The Next Housing Bubble Courtesy of Private Equity

Sigh. Heavy sigh. Oy. In the Nation – How Wall Street Has Turned Housing Into a Dangerous Get-Rich-Quick Scheme – Again

So who do you think owns the most rental housing in the country?  

Few outside the finance industry have heard of Blackstone. Yet today, it’s the largest owner of single-family rental homes in the nation—and of a whole lot of other things, too. It owns part or all of the Hilton Hotel chain, Southern Cross Healthcare, Houghton Mifflin publishing house, the Weather Channel, Sea World, the arts and crafts chain Michael’s, Orangina and dozens of other companies.

As you could have guessed, when the last housing debacle happened the folks with ALL the money saw an opportunity and bought up houses all over the country like a whale effortlessly sucking up tons of krill. They’ve spent an average of $100 million a week snapping up the homes people used to live in before Wall Street tanked the economy and, you know, threw us all to the wolves.  

So now that housing is coming back, prices rising, construction restarting, Blackstone and their owner/investors will once again reap a harvest of cash.  The cruel plan is essentially to rent houses back to the people who used to own them, or whomever. Because people do tend to need housing to keep them from the elements and roving bands of zombies. 

In hindsight, it’s clear that the Great Recession fueled a terrific wealth and asset transfer away from ordinary Americans and to financial institutions. During that crisis, Americans lost trillions of dollars of household wealth when housing prices crashed, while banks seized about five million homes. But what’s just beginning to emerge is how, as in the recession years, the recovery itself continues to drive the process of transferring wealth and power from the bottom to the top.

I do have a problem calling this a get-rich-quick scheme because 1. the people doing this are already rich, and 2. it doesn’t have to be quick, these parties can hold onto properties forever and play the long game because they’re never desperate to rent or make a sale. You will pay their price or you can live around a fire in a garbage can keeping one eye open for the zombies, it’s all good to the pirates of the street called Wall.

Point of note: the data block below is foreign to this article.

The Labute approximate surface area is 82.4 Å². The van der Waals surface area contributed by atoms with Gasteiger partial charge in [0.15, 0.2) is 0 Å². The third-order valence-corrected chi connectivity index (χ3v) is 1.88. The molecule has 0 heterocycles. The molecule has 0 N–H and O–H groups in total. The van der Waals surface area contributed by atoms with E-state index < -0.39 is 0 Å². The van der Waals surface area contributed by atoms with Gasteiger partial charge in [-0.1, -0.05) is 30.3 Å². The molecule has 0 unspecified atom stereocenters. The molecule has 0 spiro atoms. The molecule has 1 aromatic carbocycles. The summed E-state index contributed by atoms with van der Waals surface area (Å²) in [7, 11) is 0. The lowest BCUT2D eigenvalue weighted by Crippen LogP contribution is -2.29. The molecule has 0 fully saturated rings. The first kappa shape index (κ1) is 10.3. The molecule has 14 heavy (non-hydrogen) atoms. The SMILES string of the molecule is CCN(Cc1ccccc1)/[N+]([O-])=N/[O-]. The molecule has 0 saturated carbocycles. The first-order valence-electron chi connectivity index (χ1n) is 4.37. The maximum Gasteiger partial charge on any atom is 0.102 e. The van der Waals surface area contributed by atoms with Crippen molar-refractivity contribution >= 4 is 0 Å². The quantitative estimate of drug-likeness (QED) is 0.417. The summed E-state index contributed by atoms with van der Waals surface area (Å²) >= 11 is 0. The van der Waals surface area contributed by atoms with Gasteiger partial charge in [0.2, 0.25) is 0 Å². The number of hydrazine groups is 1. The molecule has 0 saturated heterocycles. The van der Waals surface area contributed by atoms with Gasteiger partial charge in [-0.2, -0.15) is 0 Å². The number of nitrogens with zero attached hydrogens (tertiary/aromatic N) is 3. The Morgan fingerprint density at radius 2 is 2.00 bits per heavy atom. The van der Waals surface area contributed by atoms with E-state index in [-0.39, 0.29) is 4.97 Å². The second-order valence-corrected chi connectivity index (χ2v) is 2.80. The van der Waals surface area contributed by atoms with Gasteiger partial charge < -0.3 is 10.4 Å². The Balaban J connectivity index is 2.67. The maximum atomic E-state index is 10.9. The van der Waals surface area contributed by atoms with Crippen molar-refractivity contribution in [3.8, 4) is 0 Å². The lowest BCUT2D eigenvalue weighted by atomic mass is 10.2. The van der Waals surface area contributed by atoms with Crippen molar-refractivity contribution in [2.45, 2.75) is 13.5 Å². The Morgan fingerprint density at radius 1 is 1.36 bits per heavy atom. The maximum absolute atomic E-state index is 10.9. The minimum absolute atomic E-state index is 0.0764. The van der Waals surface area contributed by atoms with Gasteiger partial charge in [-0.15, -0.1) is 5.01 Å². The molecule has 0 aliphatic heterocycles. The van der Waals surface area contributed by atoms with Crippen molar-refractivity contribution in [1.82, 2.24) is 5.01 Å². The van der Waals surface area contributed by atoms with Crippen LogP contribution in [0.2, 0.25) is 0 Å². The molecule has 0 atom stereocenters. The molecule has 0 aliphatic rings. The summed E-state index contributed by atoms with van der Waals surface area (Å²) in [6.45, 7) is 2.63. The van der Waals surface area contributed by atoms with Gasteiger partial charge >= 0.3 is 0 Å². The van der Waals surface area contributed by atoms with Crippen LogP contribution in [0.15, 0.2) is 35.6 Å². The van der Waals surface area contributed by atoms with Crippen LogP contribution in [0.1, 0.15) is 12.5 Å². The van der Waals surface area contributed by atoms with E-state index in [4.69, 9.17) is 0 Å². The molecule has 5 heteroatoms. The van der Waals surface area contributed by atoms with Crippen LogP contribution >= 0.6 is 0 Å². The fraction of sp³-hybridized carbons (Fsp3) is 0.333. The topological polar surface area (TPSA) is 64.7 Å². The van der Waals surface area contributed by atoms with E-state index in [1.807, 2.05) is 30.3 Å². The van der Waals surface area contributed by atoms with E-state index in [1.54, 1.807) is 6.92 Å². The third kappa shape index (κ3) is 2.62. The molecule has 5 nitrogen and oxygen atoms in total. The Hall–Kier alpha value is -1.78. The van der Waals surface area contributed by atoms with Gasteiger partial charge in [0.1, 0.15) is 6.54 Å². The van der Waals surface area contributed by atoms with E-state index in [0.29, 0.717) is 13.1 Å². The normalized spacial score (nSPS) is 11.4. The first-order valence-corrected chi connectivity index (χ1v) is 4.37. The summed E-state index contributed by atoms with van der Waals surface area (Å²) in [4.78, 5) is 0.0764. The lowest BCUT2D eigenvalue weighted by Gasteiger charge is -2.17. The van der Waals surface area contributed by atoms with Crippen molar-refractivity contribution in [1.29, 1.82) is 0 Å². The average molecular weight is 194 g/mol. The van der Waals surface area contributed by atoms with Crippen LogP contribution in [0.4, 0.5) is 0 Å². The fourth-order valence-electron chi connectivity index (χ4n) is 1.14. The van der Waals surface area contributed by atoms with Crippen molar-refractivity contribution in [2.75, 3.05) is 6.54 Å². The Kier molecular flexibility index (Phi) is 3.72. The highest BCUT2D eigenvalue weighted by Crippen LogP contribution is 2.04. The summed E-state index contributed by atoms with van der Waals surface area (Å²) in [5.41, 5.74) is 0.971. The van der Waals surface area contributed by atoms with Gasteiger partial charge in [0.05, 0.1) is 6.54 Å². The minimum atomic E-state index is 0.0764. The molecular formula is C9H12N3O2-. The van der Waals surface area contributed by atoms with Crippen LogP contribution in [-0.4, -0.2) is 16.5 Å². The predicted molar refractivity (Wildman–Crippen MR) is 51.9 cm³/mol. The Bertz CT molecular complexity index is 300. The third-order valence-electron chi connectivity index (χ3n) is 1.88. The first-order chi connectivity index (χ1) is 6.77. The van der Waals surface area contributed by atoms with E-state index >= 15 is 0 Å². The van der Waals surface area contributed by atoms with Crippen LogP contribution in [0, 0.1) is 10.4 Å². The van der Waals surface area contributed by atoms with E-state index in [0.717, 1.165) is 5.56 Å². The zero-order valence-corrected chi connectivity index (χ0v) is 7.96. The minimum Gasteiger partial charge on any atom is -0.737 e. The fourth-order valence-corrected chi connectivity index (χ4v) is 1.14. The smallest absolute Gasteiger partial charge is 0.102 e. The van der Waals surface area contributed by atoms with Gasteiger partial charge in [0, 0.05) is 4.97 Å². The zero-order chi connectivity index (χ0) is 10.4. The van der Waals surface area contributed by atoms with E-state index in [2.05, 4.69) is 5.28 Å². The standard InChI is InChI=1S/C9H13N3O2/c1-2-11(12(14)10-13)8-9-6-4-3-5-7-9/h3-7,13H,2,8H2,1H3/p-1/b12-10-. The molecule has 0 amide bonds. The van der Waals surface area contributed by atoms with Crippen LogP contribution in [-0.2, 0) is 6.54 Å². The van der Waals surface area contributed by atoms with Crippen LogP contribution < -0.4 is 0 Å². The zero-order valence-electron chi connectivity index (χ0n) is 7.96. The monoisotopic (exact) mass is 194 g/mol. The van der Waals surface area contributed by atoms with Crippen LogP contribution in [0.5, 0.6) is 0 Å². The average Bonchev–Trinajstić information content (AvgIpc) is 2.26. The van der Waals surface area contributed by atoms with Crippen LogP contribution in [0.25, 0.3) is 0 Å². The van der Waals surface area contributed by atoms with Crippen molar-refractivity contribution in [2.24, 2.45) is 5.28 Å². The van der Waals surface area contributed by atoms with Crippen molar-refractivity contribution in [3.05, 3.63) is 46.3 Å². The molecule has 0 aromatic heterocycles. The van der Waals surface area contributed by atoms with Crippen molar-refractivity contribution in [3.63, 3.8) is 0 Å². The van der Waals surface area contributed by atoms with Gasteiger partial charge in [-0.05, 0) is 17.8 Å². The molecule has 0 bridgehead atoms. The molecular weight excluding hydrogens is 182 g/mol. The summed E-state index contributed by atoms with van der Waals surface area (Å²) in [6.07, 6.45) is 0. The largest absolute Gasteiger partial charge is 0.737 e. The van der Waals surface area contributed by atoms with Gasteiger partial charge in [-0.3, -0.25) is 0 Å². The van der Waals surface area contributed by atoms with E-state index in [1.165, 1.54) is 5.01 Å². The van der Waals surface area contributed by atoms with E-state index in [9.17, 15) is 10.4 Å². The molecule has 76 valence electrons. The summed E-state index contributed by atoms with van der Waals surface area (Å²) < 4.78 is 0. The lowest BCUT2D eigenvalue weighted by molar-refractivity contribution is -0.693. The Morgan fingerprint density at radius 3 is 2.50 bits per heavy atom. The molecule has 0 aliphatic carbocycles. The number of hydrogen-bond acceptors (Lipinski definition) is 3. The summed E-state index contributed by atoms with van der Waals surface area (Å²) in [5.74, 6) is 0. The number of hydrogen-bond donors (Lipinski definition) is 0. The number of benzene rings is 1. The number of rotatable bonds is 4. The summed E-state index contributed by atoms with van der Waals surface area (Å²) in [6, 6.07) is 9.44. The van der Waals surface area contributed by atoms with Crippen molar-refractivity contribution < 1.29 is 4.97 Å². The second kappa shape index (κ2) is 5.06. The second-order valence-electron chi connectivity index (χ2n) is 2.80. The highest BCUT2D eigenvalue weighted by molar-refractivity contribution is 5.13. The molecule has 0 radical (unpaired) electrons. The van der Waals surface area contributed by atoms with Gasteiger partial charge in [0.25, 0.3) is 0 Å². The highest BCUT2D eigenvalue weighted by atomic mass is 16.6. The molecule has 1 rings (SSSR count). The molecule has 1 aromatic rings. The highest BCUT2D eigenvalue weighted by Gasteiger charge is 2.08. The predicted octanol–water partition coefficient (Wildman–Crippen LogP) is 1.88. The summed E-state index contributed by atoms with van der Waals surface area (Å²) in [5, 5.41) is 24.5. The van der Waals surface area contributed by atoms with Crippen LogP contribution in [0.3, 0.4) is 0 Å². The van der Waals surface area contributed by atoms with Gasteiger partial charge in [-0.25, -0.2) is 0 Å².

And with all of this formerly owned housing now off the market, held out for renting, and all the speculation taking place, that means the price of houses is going up faster than it would have, and pricing actual sincere want to be homeowners out of the house they want.

Last year, Mark Alston, a real estate broker in Los Angeles, began noticing something strange happening. Home prices were rising. And they were rising fast—up 20 percent between October 2012 and the same month this year. In a normal market, rising home prices would mean increased demand from homebuyers. But here was the unnerving thing: the homeownership rate was dropping, the first sign for Alston that the market was somehow out of whack… 

“Institutional investors are siphoning the wealth and the ability for wealth accumulation out of underserved communities,” says Henry Wade, founder of the Arizona Association of Real Estate Brokers.

 But that’s not all. You didn’t think that Wall Street could keep their rape simple did ya? Nope. When Wall Street does anything they do it with the power of lawyers and quants and armies of people whose job is to figure out how to maximize every tenth of a penny. So inevitably they would come up with a securitization scheme, ’cause like the scorpion on the frogs back “it’s their nature” to sting the frog and kill us all. 

Wall Street’s rental empire is entirely new. The single-family rental industry used to be the bailiwick of small-time mom-and-pop operations. But what makes this moment unprecedented is the financial alchemy that Blackstone added. In November, after many months of hype, Blackstone released history’s first rated bond backed by securitized rental payments. And once investor stripped over themselves in a rush to get it, Blackstone’s competitors announced that they, too, would develop similar securities as soon as possible…. 

According to interviews with economists, industry insiders and housing activists, people are more or less holding their collective breath, hoping that what looks like a duck, swims like a duck and quacks like a duck won’t crash the economy the same way the last flock of ducks did.

It’s worth the read to get all the details. And be out ahead of the next potential crash. Get your zombie protection kits here. Now that’s a get-rich-quick scheme.

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